If Hume were right, James suggests, it’s as if that bird I’ve been watching flit about, here near my thinking porch, were visible only in the moments of arrested movement and I had to be skeptical about how he arrived at each successive stop. In fact, his flits and flights and hops and skips are continuous with his perchings. It’s part and parcel of his experience. The attentive birdwatcher sees this, where the intellectualist is tricked into missing it.

But not being a radical empiricist is one thing, not being a pragmatist another. Depends as always on how we define our terms, of course; but that famous Humean call to common life – “Be a philosopher, but be still a man” – is to me the epitome of a pragmatic sensibility. Acknowledging the impracticality, imprudence, and un-sociability of using reflective reason to cover one’s un-salubrious retreat from what the world calls “real life,” Hume knew when to remove his philosopher’s cap, drop the skeptical routine, and join his peers in a game over a pint.

His was the extrovert’s version of Thoreau’s definition of philosophy, as the ability to solve some of the problems of life not just theoretically but practically. I’ll be surprised if we students of Hume don’t end up agreeing that the most pressing practical problem, from both Hume’s and James’s points of view,  is how to live happily and well. They’re both that kind of pragmatist.

6:45/5:52, 77/91
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Full of life

July 27, 2015

Great time at the ballgame last night with my young friend from New Orleans who, attending only his second professional ballgame ever, was delighted to find that my home team was playing his. The Zephyrs from NOLA beat Nashville 9-7, and he tolerated my complaints about our relatively mild humidity. Down on the bayou the air’s thick as water, he says. We have no idea. Like William Carlos Williams’ crowd at the ballgame, the spectatorial spirit of uselessness delighted us too. David Hume (“be a philosopher but… be still a man”) would have approved.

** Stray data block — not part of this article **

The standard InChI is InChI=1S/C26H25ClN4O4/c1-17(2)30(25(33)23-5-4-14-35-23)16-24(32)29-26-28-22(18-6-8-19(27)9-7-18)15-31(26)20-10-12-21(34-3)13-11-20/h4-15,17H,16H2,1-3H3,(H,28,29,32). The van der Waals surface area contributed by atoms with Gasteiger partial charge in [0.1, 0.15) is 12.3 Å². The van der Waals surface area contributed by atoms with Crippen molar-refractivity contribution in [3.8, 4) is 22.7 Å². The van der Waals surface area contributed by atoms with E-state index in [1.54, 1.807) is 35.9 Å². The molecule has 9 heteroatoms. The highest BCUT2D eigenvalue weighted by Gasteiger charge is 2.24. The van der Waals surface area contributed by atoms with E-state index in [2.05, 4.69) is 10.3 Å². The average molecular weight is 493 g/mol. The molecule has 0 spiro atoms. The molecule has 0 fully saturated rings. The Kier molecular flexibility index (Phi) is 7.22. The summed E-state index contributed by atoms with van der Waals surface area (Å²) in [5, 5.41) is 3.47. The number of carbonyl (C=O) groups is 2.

It’s the birthday of a woman to whom I feel a real debt of gratitude, Elizabeth Hardwick (1916). She co-founded the New York Review of Books, dedicated to spotlighting “the unusual, the difficult, the lengthy, the intransigent, and, above all, the interesting.” I like the NYRB, but what I most thank Ms. Hardwick for is her earlier (1961) edition of The Selected Letters of William James. I first came across it as an undergraduate, rediscovered it in grad school, was charmed by the irrepressible humanity of its subject, and began a lifelong fascination with the philosopher who was capable even as a very young man of writing letters like this one to a despondent friend:

To Thomas W. Ward.
BERLIN, Jan. —, 1868.